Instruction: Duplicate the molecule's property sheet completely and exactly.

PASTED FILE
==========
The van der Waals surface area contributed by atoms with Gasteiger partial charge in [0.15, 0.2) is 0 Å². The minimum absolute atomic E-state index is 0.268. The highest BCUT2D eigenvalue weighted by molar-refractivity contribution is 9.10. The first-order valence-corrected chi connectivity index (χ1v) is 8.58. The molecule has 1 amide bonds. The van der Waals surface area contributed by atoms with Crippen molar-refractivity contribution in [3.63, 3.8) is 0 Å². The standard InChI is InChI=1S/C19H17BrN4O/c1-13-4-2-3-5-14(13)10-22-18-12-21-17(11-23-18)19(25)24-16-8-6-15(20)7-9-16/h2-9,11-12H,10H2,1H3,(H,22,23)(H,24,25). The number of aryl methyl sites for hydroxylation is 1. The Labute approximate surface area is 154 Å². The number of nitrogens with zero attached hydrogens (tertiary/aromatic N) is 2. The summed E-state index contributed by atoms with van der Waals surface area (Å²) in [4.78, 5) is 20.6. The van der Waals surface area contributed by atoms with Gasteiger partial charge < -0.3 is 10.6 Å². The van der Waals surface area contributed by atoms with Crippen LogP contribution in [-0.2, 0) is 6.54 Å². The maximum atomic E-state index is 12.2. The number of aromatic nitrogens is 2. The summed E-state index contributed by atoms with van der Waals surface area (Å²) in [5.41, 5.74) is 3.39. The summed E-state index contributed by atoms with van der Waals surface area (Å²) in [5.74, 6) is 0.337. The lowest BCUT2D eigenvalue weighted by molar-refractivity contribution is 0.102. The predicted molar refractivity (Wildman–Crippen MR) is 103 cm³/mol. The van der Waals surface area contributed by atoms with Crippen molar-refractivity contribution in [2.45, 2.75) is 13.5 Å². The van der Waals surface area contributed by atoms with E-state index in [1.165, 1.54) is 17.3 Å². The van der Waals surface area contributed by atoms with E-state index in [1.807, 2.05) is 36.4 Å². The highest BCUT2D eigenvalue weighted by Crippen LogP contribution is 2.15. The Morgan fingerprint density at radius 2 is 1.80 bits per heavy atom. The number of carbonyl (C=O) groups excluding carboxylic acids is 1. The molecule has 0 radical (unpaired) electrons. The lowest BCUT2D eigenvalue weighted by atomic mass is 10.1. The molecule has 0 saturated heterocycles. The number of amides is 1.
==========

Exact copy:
The van der Waals surface area contributed by atoms with Gasteiger partial charge in [0.15, 0.2) is 0 Å². The minimum absolute atomic E-state index is 0.268. The highest BCUT2D eigenvalue weighted by molar-refractivity contribution is 9.10. The first-order valence-corrected chi connectivity index (χ1v) is 8.58. The molecule has 1 amide bonds. The van der Waals surface area contributed by atoms with Crippen molar-refractivity contribution in [3.63, 3.8) is 0 Å². The standard InChI is InChI=1S/C19H17BrN4O/c1-13-4-2-3-5-14(13)10-22-18-12-21-17(11-23-18)19(25)24-16-8-6-15(20)7-9-16/h2-9,11-12H,10H2,1H3,(H,22,23)(H,24,25). The number of aryl methyl sites for hydroxylation is 1. The Labute approximate surface area is 154 Å². The number of nitrogens with zero attached hydrogens (tertiary/aromatic N) is 2. The summed E-state index contributed by atoms with van der Waals surface area (Å²) in [4.78, 5) is 20.6. The van der Waals surface area contributed by atoms with Gasteiger partial charge < -0.3 is 10.6 Å². The van der Waals surface area contributed by atoms with Crippen LogP contribution in [-0.2, 0) is 6.54 Å². The maximum atomic E-state index is 12.2. The number of aromatic nitrogens is 2. The summed E-state index contributed by atoms with van der Waals surface area (Å²) in [5.41, 5.74) is 3.39. The summed E-state index contributed by atoms with van der Waals surface area (Å²) in [5.74, 6) is 0.337. The lowest BCUT2D eigenvalue weighted by molar-refractivity contribution is 0.102. The predicted molar refractivity (Wildman–Crippen MR) is 103 cm³/mol. The van der Waals surface area contributed by atoms with Crippen molar-refractivity contribution in [2.45, 2.75) is 13.5 Å². The van der Waals surface area contributed by atoms with E-state index in [1.165, 1.54) is 17.3 Å². The van der Waals surface area contributed by atoms with E-state index in [1.807, 2.05) is 36.4 Å². The highest BCUT2D eigenvalue weighted by Crippen LogP contribution is 2.15. The Morgan fingerprint density at radius 2 is 1.80 bits per heavy atom. The number of carbonyl (C=O) groups excluding carboxylic acids is 1. The molecule has 0 radical (unpaired) electrons. The lowest BCUT2D eigenvalue weighted by atomic mass is 10.1. The molecule has 0 saturated heterocycles. The number of amides is 1.